The original purpose of blockchain was to enable trustless payments on the Bitcoin network. Before Bitcoin, online payments required an offline third party such as a bank to manually approve each transfer. This created a major weakness to fraud and theft – one which is no longer present in Web3 systems built on the blockchain.
Did you know?
As of 2018, the average international transfer costs over $35 USD. A Bitcoin transaction by contrast costs less than $10.
Payments online are currently transmitted through private third parties, which complicates international transactions and reduces the ability of regulators to monitor activity.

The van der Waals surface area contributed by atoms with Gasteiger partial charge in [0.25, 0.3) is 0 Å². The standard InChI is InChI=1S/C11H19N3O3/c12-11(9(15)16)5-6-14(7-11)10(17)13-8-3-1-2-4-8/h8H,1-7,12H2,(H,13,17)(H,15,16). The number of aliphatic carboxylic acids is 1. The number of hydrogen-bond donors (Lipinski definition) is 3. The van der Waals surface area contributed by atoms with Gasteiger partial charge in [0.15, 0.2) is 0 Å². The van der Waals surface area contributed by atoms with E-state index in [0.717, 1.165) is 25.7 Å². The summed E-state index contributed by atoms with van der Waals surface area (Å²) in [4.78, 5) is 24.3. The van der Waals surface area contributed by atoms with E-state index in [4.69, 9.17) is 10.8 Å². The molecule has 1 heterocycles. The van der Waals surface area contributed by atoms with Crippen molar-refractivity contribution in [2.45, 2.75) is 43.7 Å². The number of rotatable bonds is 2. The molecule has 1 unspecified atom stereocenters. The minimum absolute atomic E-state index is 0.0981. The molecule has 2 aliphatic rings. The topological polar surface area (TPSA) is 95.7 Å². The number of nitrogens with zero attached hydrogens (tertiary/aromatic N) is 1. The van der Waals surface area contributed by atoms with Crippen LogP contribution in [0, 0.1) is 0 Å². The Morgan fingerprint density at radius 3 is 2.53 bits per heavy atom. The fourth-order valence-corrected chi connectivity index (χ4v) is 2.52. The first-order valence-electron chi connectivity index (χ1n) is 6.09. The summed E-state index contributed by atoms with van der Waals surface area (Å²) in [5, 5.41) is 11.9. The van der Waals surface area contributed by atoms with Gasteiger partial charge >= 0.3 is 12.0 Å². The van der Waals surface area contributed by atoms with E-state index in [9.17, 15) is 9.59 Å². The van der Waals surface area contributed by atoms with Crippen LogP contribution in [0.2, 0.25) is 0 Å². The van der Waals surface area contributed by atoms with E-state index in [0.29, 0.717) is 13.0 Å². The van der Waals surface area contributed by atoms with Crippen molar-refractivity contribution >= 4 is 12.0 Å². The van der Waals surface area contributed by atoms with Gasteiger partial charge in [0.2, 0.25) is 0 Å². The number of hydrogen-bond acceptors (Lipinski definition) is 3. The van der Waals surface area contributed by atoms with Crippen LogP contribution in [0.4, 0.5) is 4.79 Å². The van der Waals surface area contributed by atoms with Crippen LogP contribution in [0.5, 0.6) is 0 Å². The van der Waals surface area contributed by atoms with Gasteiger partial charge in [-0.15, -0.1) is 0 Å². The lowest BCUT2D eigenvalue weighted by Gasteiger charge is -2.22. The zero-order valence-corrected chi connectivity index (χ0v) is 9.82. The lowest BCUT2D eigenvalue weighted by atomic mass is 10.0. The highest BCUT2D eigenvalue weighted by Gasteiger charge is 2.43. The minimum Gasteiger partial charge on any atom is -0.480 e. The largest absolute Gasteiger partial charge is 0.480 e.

In order for a more open and transparent system to be truly efficient, users must be able to be held accountable for their actions. With the introduction of cryptocurrencies and the Internet of Value, it is finally possible to create transparent incentive-based systems online. We can now connect digital action with value in a very real and precise way.
What can we do today?
1. Develop proper online identity tracking systems
2. Implement systems to track value creation through the supply chain and better reward contributions despite intermediaries
3. Keep others accountable online
4. Use smart contracts to allow all participants to see the inner workings of a system and handle automatic fulfillment
Check out our section on finance for more on how these systems can promote independence. You might also be interested in our Blockchain 101 course, which will get you up to speed on how this technology emerged, and where it’s headed next.